Early Years and Education
Walter Joseph Biggs was born on June 4, 1886, at Big Spring Depot in Montgomery County, the youngest of three sons and three daughters of Walter Joseph Biggs, a prosperous farmer and businessman, and Annie Southall Biggs. Only he and one of his sisters survived early childhood. When he was twelve years old his family moved to Salem, where he attended public school. Biggs displayed artistic talent and later enrolled in a correspondence course in pen-and-ink drawing. His parents sent him to Virginia Agricultural and Mechanical College and Polytechnic Institute (later Virginia Polytechnic Institute and State University) in the autumn of 1902 to study engineering, but Biggs was unhappy there. In 1903 he sent a sample of his drawings to Charles Schreyvogel, a well-known artist of the era, who advised him to apply to the National Academy of Design in New York City. Armed with this evidence of his talent, Biggs persuaded his reluctant parents to allow him to enroll that autumn at the New York School of Art (later Parsons The New School for Design).
For more than two years Biggs studied painting under various teachers, including Robert Henri, leader of the Ashcan School. Several of Biggs’s classmates became influential artists, among them fellow Virginian, as well as Edward Hopper, Rockwell Kent, and George Wesley Bellows, with whom Biggs reportedly shared living quarters and a studio during his early days in New York.
Biggs began achieving commercial success in 1905, when his illustrations appeared on the covers of Young’s Magazine in January and Field and Stream in July. After completing his formal art studies he rented a small studio and worked on a variety of projects. His early assignments included illustrations for a story in the McClure’s Magazine of October 1908, a color frontispiece for Myrtle Reed’s novel Old Rose and Silver (1909), and drawings for Belle Bushnell’s John Arrowsmith—Planter (1910). In May 1912 he illustrated a story in Harper’s Monthly Magazine, launching a twelve-year relationship as a contributor to that magazine. In 1913 Biggs’s illustrations appeared in the January issue of the Delineator, in Kate Langley Bosher’s novel The House of Happiness, and in The Land of the Spirit, a collection of short stories by. He illustrated a series of stories by Armistead Churchill Gordon that appeared in Scribner’s from 1914 to 1916 and were also published as Ommirandy: Plantation Life at Kingsmill (1917). In 1918 he illustrated a story by Alice Hegan Rice for the Century. Many of those illustrations were set in the American South, and Biggs won praise during his career for his sympathetic portrayals of African American life.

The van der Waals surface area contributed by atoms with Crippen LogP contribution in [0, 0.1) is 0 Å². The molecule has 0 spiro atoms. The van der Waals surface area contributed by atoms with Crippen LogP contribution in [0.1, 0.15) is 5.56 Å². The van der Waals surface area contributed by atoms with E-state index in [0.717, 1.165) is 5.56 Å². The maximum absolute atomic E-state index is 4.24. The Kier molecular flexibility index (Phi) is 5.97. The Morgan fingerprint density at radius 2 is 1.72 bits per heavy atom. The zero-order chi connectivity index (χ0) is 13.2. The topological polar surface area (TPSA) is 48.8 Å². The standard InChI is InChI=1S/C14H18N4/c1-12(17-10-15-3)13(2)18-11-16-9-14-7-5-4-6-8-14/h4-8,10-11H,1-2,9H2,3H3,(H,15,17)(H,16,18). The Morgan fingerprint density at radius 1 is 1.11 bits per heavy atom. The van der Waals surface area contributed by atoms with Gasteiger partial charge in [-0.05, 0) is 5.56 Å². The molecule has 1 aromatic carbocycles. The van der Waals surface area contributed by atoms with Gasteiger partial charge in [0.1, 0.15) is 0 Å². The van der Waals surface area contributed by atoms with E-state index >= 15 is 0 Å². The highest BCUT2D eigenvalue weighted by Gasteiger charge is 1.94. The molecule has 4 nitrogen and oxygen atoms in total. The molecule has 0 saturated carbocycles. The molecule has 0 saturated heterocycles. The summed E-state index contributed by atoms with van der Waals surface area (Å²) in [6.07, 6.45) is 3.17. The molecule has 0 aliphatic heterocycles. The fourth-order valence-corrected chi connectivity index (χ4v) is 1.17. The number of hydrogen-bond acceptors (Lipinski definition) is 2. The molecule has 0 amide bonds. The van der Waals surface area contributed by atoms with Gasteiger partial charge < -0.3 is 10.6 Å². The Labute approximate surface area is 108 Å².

Walter J. Biggs’s Sketches and Memorabilia
During the 1920s and 1930s Biggs acquired a national reputation as a leading illustrator. His romantic, impressionistic style, the beauty and artistic quality of his palette, and his mastery of images of the American South impressed the art editors of major magazines. He also became a popular advertising artist, portraying products of major manufacturers in engaging settings that appealed to readers of mass magazines. Biggs’s work appeared in nearly all of them, including Cosmopolitan Magazine, Ladies’ Home Journal, McCall’s, Saturday Evening Post, Scribner’s, and Vogue. He also illustrated an Ellen Glasgow story in the December 1924 issue of Woman’s Home Companion. By the mid-1940s Biggs had put aside oils in favor of the spontaneity of watercolor, using a minimum of water to work the paint and draw out detail, one of his trademarks. Biggs’s illustrations rank with those of Howard Chandler Christy and N. C. Wyeth and have achieved the stature of fine art.
Biggs exhibited paintings in shows in New York, Chicago, and Philadelphia, winning many prizes at competitions. Art museums and private collectors acquired his canvasses. He also taught at the Art Students League, the Grand Central School of Art, and the Phoenix Art Institute, and several of his students went on to distinguished careers. Biggs was honored by many arts organizations and became a member of the National Academy of Design, the American Water Color Society, the Philadelphia Water Color Club, the Society of Illustrators, the Salmagundi Club, and Allied Artists of America. On November 20, 1963, he was inducted into the Society of Illustrators’ Hall of Fame.
Retirement and Reputation
Biggs retired from illustrating late in the 1950s and returned to Salem to live with his sister Lucy Biggs Langhorne in their mother’s house. He closed his studio in New York soon after. With more leisure time he resumed working in oil and produced numerous paintings. On June 4, 1961, Biggs received an honorary degree of doctor of fine arts from Roanoke College. In 1965 he was an artist in residence at the college, but by then he was suffering from cataracts and failing health. Remembered with affection as a courtly, modest man, and one of the Roanoke Valley’s most celebrated artists, Biggs died at the Roanoke Rehabilitation Center on February 11, 1968. He was buried in Sherwood Memorial Park in Salem.
Interest in Biggs’s work did not diminish after his death. At a 1968 estate auction that attracted 1,500 people to the Salem–Roanoke Valley Civic Center, more than 100 of his works were sold. The Roanoke Fine Arts Center mounted a show of his art in February 1969. Roanoke College, which owns a large collection of Biggs’s paintings and sketchbooks, hosted an exhibition of his work in May 1980 and sponsored a second show in the centennial year of his birth, when it dedicated the Walter Biggs Studio in the Olin Hall Student Art Center.